Kenya’s cotton production increased by 16 per cent last year due to better quality seeds, a new report shows. 

Data by the Agriculture and Food Authority (AFA) shows that cotton production increased from 3,015 tons in 2019 to 3,495 tons in 2020 despite a 45 per cent drop in the area under crop while farmers planted cotton in 9, 9987 hectares of land in 2020, down from 18,000 hectares the previous year.

 Bt Cotton

The State, in 2020, distributed 24 tons of superior Hybrid Bt Cotton seeds for planting by farmers on about 10,000 acres.

“It was during the season that the ban on the commercialisation of Bt Cotton was lifted by the National Environment Management Authority,” the report further says.

The average price of cotton seed per kilo tumbled to Sh38 in 2020 from Sh52 in 2019, prompting renegotiations between growers and processors for a deal of Sh48 a kilo.

“The prices for Western and Coastal regions were re-negotiated by stakeholders from the earlier agreed upon Sh52 per kilo to Sh48 due to shocks in international prices (at approximately Sh38 per kilo) arising from an oversupply of cotton in the international market,” the AFA report states.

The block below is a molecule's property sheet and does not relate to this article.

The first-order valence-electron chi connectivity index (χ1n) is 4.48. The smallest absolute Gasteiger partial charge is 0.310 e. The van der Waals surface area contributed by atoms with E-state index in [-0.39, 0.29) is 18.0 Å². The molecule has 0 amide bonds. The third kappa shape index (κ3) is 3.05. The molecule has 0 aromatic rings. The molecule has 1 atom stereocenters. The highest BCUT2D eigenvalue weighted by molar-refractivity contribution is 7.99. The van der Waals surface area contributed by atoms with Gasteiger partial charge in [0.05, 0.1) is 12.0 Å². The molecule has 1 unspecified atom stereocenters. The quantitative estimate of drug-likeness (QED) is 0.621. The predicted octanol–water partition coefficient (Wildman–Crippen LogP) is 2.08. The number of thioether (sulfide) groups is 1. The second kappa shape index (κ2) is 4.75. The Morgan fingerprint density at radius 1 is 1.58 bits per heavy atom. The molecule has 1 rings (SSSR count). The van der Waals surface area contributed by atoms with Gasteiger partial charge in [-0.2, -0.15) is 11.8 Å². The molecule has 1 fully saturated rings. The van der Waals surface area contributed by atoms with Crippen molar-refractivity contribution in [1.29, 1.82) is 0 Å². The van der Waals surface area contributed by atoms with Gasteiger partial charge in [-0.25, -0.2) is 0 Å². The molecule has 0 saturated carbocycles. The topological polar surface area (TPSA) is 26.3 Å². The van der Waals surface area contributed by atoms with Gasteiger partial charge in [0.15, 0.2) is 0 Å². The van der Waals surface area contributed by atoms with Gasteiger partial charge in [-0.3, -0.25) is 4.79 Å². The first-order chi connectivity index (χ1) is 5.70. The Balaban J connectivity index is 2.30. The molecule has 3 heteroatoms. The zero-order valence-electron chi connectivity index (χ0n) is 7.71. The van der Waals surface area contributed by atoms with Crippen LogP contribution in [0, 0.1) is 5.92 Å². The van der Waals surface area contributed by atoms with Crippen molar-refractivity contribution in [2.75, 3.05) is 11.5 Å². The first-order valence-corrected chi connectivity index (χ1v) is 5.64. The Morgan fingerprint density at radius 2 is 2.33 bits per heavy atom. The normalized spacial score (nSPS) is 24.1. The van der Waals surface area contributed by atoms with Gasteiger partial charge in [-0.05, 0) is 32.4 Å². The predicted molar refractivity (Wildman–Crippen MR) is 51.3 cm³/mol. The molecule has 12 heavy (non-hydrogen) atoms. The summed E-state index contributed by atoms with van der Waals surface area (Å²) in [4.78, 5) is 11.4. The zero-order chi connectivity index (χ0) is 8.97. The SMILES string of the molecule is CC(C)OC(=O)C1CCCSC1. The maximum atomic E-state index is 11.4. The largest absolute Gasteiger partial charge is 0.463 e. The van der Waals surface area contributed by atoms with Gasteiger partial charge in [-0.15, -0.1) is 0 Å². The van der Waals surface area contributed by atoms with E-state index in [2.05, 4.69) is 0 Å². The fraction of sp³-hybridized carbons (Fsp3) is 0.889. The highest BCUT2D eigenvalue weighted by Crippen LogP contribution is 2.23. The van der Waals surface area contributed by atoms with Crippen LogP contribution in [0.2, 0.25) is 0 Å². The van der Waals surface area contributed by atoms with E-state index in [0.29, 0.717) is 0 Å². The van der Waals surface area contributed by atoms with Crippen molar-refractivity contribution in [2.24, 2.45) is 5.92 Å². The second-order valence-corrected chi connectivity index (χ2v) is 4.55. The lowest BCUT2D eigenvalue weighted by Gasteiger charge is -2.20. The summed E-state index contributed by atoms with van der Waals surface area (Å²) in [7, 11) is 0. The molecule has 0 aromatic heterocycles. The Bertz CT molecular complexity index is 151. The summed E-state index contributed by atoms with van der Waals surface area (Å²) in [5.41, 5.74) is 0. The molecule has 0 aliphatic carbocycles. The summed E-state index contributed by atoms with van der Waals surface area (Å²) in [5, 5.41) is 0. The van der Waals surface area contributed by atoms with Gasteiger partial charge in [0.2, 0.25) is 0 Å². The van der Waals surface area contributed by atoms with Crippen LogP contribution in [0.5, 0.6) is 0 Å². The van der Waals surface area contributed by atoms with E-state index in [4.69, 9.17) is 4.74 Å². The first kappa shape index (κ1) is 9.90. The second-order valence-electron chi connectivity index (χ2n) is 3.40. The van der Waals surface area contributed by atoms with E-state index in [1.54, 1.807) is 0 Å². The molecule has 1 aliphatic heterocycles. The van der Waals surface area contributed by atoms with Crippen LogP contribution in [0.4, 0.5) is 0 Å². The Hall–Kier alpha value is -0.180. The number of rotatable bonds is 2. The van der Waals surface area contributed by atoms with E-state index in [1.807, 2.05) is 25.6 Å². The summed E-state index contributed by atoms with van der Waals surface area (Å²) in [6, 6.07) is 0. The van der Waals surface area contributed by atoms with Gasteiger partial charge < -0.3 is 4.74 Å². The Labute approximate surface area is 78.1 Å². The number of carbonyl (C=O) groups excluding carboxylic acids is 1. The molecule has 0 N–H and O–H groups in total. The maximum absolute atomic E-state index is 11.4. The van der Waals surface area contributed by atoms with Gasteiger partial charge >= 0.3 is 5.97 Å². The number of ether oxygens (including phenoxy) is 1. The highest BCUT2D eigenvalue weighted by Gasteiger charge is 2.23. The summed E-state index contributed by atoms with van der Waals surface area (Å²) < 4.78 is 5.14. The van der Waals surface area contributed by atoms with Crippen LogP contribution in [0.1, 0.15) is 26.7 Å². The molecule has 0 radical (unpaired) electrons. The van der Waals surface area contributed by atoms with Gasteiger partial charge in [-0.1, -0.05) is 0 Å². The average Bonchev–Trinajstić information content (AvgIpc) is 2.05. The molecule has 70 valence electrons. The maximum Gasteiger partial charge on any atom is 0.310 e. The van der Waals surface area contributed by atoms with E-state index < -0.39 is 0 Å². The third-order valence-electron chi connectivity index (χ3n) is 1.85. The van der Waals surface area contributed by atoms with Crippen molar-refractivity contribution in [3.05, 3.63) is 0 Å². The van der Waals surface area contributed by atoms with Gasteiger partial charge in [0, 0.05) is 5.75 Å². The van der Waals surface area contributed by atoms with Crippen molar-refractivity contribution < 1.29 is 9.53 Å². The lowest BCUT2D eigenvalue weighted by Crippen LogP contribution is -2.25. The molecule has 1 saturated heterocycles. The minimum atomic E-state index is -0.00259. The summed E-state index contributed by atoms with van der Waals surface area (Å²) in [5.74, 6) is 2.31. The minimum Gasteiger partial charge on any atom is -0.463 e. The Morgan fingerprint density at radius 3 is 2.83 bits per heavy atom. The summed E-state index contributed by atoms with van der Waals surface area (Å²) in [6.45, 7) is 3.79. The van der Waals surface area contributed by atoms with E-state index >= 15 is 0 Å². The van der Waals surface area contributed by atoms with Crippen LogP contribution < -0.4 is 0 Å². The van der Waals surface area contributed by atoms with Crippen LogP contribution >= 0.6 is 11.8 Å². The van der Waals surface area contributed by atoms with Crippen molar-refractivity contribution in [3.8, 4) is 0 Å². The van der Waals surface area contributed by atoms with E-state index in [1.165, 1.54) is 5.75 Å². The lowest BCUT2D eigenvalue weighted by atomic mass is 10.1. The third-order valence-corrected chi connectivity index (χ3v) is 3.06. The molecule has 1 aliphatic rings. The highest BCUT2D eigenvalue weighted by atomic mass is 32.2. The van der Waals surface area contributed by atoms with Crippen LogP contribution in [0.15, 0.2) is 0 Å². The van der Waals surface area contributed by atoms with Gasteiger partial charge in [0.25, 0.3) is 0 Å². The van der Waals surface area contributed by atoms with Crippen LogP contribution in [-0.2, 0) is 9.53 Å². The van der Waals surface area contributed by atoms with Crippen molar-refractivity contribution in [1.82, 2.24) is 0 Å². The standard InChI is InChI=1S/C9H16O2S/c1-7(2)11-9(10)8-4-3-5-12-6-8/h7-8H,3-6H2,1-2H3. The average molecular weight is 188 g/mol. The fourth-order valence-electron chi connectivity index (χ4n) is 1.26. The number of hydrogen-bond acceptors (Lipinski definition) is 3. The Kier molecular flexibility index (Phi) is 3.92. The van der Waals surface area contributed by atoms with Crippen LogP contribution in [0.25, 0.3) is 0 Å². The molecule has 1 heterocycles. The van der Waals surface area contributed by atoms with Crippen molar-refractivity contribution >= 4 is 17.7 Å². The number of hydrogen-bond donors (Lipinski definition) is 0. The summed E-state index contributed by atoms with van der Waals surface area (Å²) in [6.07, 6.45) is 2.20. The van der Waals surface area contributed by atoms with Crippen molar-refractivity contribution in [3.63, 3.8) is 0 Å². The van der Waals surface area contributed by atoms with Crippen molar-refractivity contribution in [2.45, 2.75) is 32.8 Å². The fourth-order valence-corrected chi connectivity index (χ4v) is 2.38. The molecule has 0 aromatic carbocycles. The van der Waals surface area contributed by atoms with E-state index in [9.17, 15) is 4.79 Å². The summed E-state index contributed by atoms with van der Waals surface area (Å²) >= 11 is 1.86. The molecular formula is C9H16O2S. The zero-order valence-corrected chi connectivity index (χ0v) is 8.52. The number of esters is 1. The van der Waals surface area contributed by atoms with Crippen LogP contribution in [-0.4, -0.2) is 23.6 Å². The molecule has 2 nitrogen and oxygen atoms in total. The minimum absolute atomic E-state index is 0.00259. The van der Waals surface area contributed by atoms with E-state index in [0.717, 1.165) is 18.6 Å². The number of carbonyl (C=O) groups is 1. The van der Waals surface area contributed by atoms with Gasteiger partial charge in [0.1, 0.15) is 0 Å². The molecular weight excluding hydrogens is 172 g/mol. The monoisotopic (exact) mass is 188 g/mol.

Sticking with a price of Sh52 per kilo of seed cotton would have resulted in the country’s cotton being highly uncompetitive.

“The harvesting of seed cotton in these areas (Western and Coastal) coincided with the oversupply in the international market. This glut had been occasioned by massive closure of textile and garment factories in most of the leading cotton producing countries due to Covid– 19 pandemic.”

Siaya led with hectares under cultivation at 1,940 followed by Kitui 1,600, Homa Bay (1,383), Busia (1,237), and Makueni (1,000).

Areas with the least acreage were Isiolo (five), Muranga (eight), Kirinyaga (12), Kakamega (32), Migori (40), and Elgeyo Marakwet (41).

The report notes that the drop in production was due to heavy rains and floods in Nyanza and Western regions, coupled with the late delivery of superior seed.

 Thika Clothing Mills is now eyeing the African market under the Africa Continental Free Trade Agreement (AFTA), as well as America under the African Growth and Opportunity Act.